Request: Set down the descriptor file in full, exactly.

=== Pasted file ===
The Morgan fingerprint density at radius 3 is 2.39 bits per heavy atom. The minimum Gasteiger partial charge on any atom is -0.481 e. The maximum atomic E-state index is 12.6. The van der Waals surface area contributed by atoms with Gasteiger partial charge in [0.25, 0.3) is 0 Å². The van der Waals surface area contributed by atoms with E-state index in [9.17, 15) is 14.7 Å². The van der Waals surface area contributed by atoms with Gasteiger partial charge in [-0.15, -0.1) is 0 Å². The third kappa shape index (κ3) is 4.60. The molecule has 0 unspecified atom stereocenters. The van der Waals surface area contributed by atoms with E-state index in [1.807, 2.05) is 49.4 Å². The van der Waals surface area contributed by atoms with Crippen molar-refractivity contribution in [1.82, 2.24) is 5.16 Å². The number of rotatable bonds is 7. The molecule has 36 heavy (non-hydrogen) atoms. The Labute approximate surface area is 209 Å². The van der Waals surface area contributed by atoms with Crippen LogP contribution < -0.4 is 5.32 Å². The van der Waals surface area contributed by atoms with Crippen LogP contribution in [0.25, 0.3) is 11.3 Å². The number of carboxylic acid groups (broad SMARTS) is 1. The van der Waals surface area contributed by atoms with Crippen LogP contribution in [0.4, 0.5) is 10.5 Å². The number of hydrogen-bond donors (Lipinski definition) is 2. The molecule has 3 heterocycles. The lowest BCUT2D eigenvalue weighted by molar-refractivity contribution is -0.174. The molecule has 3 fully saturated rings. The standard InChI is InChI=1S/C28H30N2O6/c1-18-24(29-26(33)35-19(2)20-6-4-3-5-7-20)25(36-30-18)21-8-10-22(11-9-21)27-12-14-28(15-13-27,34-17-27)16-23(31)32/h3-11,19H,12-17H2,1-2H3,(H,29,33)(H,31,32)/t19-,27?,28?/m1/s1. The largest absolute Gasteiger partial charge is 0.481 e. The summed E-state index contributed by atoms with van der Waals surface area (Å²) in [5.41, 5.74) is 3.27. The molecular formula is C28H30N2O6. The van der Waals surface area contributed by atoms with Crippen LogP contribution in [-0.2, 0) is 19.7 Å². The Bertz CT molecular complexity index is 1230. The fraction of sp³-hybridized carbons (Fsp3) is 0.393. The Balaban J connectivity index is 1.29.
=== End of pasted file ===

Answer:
The Morgan fingerprint density at radius 3 is 2.39 bits per heavy atom. The minimum Gasteiger partial charge on any atom is -0.481 e. The maximum atomic E-state index is 12.6. The van der Waals surface area contributed by atoms with Gasteiger partial charge in [0.25, 0.3) is 0 Å². The van der Waals surface area contributed by atoms with E-state index in [9.17, 15) is 14.7 Å². The van der Waals surface area contributed by atoms with Gasteiger partial charge in [-0.15, -0.1) is 0 Å². The third kappa shape index (κ3) is 4.60. The molecule has 0 unspecified atom stereocenters. The van der Waals surface area contributed by atoms with E-state index in [1.807, 2.05) is 49.4 Å². The van der Waals surface area contributed by atoms with Crippen molar-refractivity contribution in [1.82, 2.24) is 5.16 Å². The number of rotatable bonds is 7. The molecule has 36 heavy (non-hydrogen) atoms. The Labute approximate surface area is 209 Å². The van der Waals surface area contributed by atoms with Crippen LogP contribution < -0.4 is 5.32 Å². The van der Waals surface area contributed by atoms with Crippen LogP contribution in [0.25, 0.3) is 11.3 Å². The number of carboxylic acid groups (broad SMARTS) is 1. The van der Waals surface area contributed by atoms with Crippen LogP contribution in [0.4, 0.5) is 10.5 Å². The number of hydrogen-bond donors (Lipinski definition) is 2. The molecule has 3 heterocycles. The lowest BCUT2D eigenvalue weighted by molar-refractivity contribution is -0.174. The molecule has 3 fully saturated rings. The standard InChI is InChI=1S/C28H30N2O6/c1-18-24(29-26(33)35-19(2)20-6-4-3-5-7-20)25(36-30-18)21-8-10-22(11-9-21)27-12-14-28(15-13-27,34-17-27)16-23(31)32/h3-11,19H,12-17H2,1-2H3,(H,29,33)(H,31,32)/t19-,27?,28?/m1/s1. The largest absolute Gasteiger partial charge is 0.481 e. The summed E-state index contributed by atoms with van der Waals surface area (Å²) in [5.41, 5.74) is 3.27. The molecular formula is C28H30N2O6. The van der Waals surface area contributed by atoms with Crippen LogP contribution in [-0.2, 0) is 19.7 Å². The Bertz CT molecular complexity index is 1230. The fraction of sp³-hybridized carbons (Fsp3) is 0.393. The Balaban J connectivity index is 1.29.